This was originally posted as a LinkedIn Article by Skylar Cohen on October 2, 2023.
It’s a tough time to be a content marketer. The omnipresence of AI has forced many to double down on their efforts to justify their value to their employers, who could generate content for free (albeit of dubious quality) using a free large language model (LLM). Content Marketing World 2023 wasn’t afraid to acknowledge this unprecedented disruption, but the conference’s framing was ultimately uplifting. A major throughline was that shifting conditions are not a bad thing. If I had to summarize the conference in a sentence, it would be this: Yes, we need to change, but in the long run this can make us stronger and better at what we do.
Here are a few running threads that stood out to me most throughout the conference.
“It’s how things are usually done” is no longer enough to justify a content strategy
Several speakers looked beyond the most common search metrics and strategies to argue there are better ways to measure success. Dale Bertrand cautioned against reflexively inserting relevant keywords into a pre-formed piece of content, instead pushing the audience to think more deeply about search intent and determining calls-to-action and analyses that align with the user’s intent. This requires a focus on metrics that emphasize engagement, rather than simply visiting a site (I’m reminded of this classic Adobe ad, where valuing the wrong metrics leads to a lot of unsold encyclopedias).
Ryan Brock went so far as to hold a mock funeral for foundational content marketing concepts like keyword cannibalization, arguing that forces like the pandemic fundamentally altered consumer tastes and the strategies necessary to rank. Flying in the face of conventional wisdom, a case study he presented suggested that even a lower-authority site could stand toe-to-toe with big competitors, given the proper use of pillar page structuring.
AI can only remix what humans have made — for better and worse
ChatGPT and its brethren are bound by their reliance on training data. At least for now, everything they create is built on material that already existed. Several presenters pointed this out as a sign that humans were still necessary to create meaningful final products, though still making clear there was absolutely space for AI to help.
Derek Thompson summarized key points from his book Hit Makers: How to Succeed in an Age of Distraction, stating that audiences instinctually seek out novel experiences while also craving aspects of the familiar. This sets the stage for humans to inject new ideas into something “familiar” created by AI. And Elizabeth Banks cautioned that AI inherits many of the biases and stereotypes that influence how humans see the world, and that we will have to account for that inclination in AI-generated work if we don’t want to perpetuate it.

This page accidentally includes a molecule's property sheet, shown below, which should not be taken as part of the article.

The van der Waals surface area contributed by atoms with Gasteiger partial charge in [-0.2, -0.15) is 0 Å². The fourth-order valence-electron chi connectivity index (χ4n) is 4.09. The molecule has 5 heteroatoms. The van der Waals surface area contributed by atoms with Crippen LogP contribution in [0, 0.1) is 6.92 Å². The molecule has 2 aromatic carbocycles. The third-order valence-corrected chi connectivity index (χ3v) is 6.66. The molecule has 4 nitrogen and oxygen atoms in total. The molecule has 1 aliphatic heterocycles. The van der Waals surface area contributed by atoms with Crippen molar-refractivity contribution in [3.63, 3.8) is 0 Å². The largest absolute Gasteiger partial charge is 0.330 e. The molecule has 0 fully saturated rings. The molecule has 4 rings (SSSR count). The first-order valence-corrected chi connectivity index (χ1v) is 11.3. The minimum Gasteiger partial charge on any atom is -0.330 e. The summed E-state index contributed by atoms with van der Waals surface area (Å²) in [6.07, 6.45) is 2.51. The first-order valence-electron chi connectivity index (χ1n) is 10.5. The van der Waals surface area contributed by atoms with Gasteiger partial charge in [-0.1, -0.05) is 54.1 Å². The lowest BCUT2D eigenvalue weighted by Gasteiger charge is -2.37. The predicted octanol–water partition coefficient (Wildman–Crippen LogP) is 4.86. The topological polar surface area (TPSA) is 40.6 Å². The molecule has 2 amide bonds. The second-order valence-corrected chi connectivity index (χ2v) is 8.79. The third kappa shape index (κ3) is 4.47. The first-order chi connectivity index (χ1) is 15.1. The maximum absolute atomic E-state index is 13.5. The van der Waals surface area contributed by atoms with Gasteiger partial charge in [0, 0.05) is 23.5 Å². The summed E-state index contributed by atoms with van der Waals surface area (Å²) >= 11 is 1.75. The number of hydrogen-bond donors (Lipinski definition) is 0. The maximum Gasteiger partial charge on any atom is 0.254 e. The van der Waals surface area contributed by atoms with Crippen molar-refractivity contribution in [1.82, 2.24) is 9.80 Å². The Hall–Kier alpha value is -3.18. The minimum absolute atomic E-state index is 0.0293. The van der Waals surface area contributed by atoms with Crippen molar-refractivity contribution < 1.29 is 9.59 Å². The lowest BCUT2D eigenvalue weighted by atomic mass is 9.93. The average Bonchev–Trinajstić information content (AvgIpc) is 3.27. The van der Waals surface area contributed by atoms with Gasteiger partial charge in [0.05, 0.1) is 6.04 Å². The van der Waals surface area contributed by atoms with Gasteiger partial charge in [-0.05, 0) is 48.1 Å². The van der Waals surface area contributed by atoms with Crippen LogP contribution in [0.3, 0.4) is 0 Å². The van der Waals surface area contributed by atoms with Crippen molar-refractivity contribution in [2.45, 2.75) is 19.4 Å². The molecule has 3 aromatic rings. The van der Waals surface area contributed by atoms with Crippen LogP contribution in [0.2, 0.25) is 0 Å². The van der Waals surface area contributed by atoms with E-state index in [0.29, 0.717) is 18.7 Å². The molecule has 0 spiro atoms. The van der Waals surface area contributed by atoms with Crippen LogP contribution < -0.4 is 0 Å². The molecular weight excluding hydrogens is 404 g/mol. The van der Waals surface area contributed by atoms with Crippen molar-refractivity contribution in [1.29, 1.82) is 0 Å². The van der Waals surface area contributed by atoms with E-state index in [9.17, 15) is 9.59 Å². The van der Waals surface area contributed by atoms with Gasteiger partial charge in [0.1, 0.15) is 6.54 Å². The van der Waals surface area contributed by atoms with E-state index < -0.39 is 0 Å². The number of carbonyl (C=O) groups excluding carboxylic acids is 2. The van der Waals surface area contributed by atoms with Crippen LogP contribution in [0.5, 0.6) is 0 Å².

According to Cassie Kozyrkov, there’s a concrete difference between “thinking,” an intellectually engaging activity, and “thunking,” or boring and unstimulating work. Her closing keynote expressed hope that AI would allow people to improve efficiency by minimizing thunking time and allowing for as much thinking time as people could handle before needing a break. She also framed AI in perhaps the most human-dependent way seen at the conference — referring to data as a raw ingredient, with algorithms and models as appliances and recipes. The one thing AI could not be is the chef.
Facing frustrations head-on and continuing to learn is critical
While Content Marketing World 2023’s speakers had impressive track records, they were willing to discuss their past frustrations and missteps as well as their successes.
For example, Ron Zwerin recapped an ultimately successful process of making the National Multiple Sclerosis (MS) Society more useful and attuned to the needs of its users, which wasn’t an easy process. Mobilizing key stakeholders and aligning the team took much longer than initially expected, and selling the need for change required diving deep into the ways that the society wasn’t sufficiently personalized for specific real-life users. And Jacqueline Loch had to recognize that an entire work culture was simply not working as a group of young men optimized for cosmetic keywords that didn’t reflect what women were actually searching for.
More broadly, the majority of sessions (well over 50%) were classified as “intermediate” sessions, with less than 10% labeled as “advanced.” While this could of course reflect speakers hesitant to scare off newer marketers, I’d like to think it is instead indicative of a broader drive to learn and grow throughout the industry. Given how rapidly things are shifting and evolving, few can truly claim to be advanced in the skills needed to succeed in our new reality. Content Marketing World has been a snapshot of an industry in motion, and I’m excited to see how it evolves and to be part of that evolution.